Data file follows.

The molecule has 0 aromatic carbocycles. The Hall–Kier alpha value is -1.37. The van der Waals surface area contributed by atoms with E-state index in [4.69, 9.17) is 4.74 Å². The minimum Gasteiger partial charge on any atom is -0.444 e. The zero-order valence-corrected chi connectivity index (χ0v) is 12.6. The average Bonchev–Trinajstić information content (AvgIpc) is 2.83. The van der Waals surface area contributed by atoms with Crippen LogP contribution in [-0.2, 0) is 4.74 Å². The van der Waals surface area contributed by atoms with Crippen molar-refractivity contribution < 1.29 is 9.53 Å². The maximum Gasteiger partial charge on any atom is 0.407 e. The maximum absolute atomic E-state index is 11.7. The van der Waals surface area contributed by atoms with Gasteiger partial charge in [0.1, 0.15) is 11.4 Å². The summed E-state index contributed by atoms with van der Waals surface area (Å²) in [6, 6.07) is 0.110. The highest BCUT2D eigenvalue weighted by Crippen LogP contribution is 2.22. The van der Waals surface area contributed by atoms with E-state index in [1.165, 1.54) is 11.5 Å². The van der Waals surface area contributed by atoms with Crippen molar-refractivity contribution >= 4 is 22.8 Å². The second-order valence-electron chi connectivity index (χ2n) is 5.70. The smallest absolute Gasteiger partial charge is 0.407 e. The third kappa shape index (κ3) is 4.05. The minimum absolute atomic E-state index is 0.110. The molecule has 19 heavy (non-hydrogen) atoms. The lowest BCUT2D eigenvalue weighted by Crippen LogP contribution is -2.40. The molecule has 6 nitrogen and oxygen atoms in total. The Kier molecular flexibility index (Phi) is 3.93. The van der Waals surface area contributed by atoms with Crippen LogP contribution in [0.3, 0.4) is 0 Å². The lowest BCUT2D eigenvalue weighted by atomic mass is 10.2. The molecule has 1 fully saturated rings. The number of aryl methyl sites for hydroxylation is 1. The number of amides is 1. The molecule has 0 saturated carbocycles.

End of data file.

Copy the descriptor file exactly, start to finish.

The molecule has 0 aromatic carbocycles. The Hall–Kier alpha value is -1.37. The van der Waals surface area contributed by atoms with E-state index in [4.69, 9.17) is 4.74 Å². The minimum Gasteiger partial charge on any atom is -0.444 e. The zero-order valence-corrected chi connectivity index (χ0v) is 12.6. The average Bonchev–Trinajstić information content (AvgIpc) is 2.83. The van der Waals surface area contributed by atoms with Crippen LogP contribution in [-0.2, 0) is 4.74 Å². The van der Waals surface area contributed by atoms with Crippen molar-refractivity contribution < 1.29 is 9.53 Å². The maximum Gasteiger partial charge on any atom is 0.407 e. The maximum absolute atomic E-state index is 11.7. The van der Waals surface area contributed by atoms with Gasteiger partial charge in [0.1, 0.15) is 11.4 Å². The summed E-state index contributed by atoms with van der Waals surface area (Å²) in [6, 6.07) is 0.110. The highest BCUT2D eigenvalue weighted by Crippen LogP contribution is 2.22. The van der Waals surface area contributed by atoms with E-state index in [1.165, 1.54) is 11.5 Å². The van der Waals surface area contributed by atoms with Crippen molar-refractivity contribution >= 4 is 22.8 Å². The second-order valence-electron chi connectivity index (χ2n) is 5.70. The smallest absolute Gasteiger partial charge is 0.407 e. The third kappa shape index (κ3) is 4.05. The minimum absolute atomic E-state index is 0.110. The molecule has 19 heavy (non-hydrogen) atoms. The lowest BCUT2D eigenvalue weighted by Crippen LogP contribution is -2.40. The molecule has 6 nitrogen and oxygen atoms in total. The Kier molecular flexibility index (Phi) is 3.93. The van der Waals surface area contributed by atoms with Crippen LogP contribution in [0.3, 0.4) is 0 Å². The lowest BCUT2D eigenvalue weighted by atomic mass is 10.2. The molecule has 1 fully saturated rings. The number of aryl methyl sites for hydroxylation is 1. The number of amides is 1. The molecule has 0 saturated carbocycles.